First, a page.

The mechanism(s) of systemic acquired resistance (SAR) to pathogens is now also falling under the scrutiny of genetic screens. Chris Lamb (John Innes Centre, Norwich, UK) described the dir1 mutant of Arabidopsis that is defective in SAR. Over-expression of the DIR1 protein, which encodes a small lipid-transfer-protein-like polypeptide, leads to a dramatic enhancement of SAR. A model was discussed in which DIR1 acts as a chaperone or transporter of the mobile signaling component of SAR, rather than forming the signal itself; the signal, it was speculated, could be a lipid derivative possibly produced during the oxidative burst.

Russel Jones (University of California, Berkeley, USA) discussed the interplay of hormones in the control of apoptosis of aleurone cells in barley endosperm. Using protoplasts as a model system, his group found that gibberellic acid (GA) induces cell death whereas ABA maintains cell viability (for up to 6 months). GA-treated cells accumulate hydrogen peroxide, which will kill such cells either as protoplasts or intact cells. In contrast, ABA-treated cells are not susceptible to cell death by hydrogen peroxide, and this correlated with increased levels of AOS-detoxifying enzymes such as catalase, superoxide dismutase and ascorbate peroxidase (all of which are down regulated in GA-treated cells). In this system hydrogen peroxide (possibly produced by ß-oxidation of fatty acids) is likely to cause cell death directly, as opposed to being the messenger of the apoptotic signal. Jones suggested that nitric oxide (NO, a recent addition to the list of messengers in plant cell signaling) may have a role in the control of apoptosis, as NO donors can prevent cell death.

Novel systems and components

Sheng Luan (University of California, Berkeley, USA) described the molecular characterization of plant protein-tyrosine phosphatases, a previously untapped area of research in plants. One tyrosine-specific protein phosphatase (PTP) was shown to affect the phosphorylation status of a mitogen-activated protein (MAP) kinase. A second phosphatase that was described, a dual-specificity phosphatase (dsPTP), appears to be involved in the control of pollen development. This dsPTP shares most similarity over its catalytic domain to PTEN, an animal tumor suppressor, which hydrolyzes inositol phospholipids. In plants, however, the in vivo substrates of PTPs and dsPTPs remain elusive at present. This work also demonstrated the use of RNA-mediated interference (RNAi) to repress the expression of specific genes. Higher plants are not yet amenable to routine gene knockouts using homologous recombination, but M. Gonneau and co-workers (Institute National de la Recherche Agronomique, Versaille, France) presented data on the use of such methods in the moss Physcomitrella patens.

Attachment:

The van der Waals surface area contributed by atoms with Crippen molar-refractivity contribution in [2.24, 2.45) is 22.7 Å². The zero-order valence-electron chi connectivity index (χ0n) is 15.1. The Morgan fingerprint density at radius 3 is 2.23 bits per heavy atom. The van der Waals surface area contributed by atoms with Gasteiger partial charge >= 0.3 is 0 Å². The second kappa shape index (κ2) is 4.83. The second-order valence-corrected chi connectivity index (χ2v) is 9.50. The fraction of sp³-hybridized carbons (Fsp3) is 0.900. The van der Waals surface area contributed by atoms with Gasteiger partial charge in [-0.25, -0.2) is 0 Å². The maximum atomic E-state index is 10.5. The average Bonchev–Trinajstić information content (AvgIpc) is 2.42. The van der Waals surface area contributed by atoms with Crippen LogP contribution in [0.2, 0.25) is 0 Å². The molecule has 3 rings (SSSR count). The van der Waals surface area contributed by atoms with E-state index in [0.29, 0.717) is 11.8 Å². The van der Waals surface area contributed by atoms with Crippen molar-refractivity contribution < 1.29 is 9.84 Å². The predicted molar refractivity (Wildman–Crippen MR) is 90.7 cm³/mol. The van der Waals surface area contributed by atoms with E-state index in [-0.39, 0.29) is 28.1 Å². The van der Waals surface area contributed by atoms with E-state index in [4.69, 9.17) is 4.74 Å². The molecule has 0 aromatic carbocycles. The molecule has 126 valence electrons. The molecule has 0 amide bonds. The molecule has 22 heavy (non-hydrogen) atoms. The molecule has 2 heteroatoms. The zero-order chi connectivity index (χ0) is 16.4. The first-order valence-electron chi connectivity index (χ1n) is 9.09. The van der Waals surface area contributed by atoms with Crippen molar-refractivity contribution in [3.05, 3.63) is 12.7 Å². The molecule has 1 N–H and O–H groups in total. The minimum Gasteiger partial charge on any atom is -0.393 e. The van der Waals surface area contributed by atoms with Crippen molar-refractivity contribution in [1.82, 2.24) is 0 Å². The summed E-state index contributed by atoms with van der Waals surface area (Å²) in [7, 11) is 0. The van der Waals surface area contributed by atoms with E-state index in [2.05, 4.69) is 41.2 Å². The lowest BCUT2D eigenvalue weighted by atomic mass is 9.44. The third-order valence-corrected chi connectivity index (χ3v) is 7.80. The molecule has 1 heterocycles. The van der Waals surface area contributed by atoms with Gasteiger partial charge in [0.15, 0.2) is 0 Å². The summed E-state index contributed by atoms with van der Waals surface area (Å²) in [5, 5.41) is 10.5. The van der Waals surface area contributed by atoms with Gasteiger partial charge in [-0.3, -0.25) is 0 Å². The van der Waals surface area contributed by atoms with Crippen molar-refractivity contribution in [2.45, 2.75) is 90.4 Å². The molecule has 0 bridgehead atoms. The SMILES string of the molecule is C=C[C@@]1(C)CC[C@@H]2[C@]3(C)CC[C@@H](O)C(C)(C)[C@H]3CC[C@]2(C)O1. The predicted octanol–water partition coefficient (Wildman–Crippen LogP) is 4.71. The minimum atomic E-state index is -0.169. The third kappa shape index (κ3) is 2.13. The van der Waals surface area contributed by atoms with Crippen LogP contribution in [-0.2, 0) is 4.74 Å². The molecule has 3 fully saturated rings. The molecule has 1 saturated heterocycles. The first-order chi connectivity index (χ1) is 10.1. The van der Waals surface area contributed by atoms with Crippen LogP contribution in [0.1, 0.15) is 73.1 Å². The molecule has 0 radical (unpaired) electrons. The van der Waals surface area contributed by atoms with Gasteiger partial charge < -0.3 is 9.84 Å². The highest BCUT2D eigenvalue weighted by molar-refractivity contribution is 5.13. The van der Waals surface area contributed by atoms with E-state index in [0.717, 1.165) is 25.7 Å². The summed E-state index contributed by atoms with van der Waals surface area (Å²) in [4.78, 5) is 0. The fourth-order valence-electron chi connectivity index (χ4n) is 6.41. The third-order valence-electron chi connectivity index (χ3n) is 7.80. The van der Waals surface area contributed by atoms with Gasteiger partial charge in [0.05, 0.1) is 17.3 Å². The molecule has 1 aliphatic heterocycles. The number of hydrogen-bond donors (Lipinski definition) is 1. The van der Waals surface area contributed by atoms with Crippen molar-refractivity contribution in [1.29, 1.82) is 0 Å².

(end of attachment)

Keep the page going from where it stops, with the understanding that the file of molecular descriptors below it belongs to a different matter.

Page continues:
Carol MacKintosh (University of Dundee, UK) presented elegant work on the identification of phosphoproteins that bind to 14-3-3 proteins, which are highly conserved phosphopeptide-binding proteins. Using affinity purification techniques coupled with mass spectrometry, numerous key metabolic enzymes and signaling proteins were identified as 14-3-3 targets. Of great interest was the finding that 14-3-3 binding was dependent upon the presence of sugar; in its absence, 14-3-3 binding was lost and the target proteins were subject to specific proteolytic cleavage. These findings have important implications both for the integration of plant cell metabolism and for the study of disease states in animals, where nutrient supply can have effects on hormonal responses.


One clear theme to emerge from this meeting was the need to integrate both genetic and biochemical approaches to study plant signal transduction. Although the use of mutants has been a powerful technique for identifying genes encoding components of signal transduction pathways, the way forward will clearly be to identify interacting proteins as, by analogy with animal systems, it is likely that individual components will be organized into supramolecular complexes. The technical advances being made in proteomics and genomics, coupled with mutant screens and more 'classical' biochemical approaches, are going to have a radical impact upon our understanding of how plants perceive and respond to diverse signals.

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Correspondence to Keith Lindsey.

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Fordham-Skelton, T., Lindsey, K. Signaling in plants. Genome Biol 2, reports4001.1 (2000).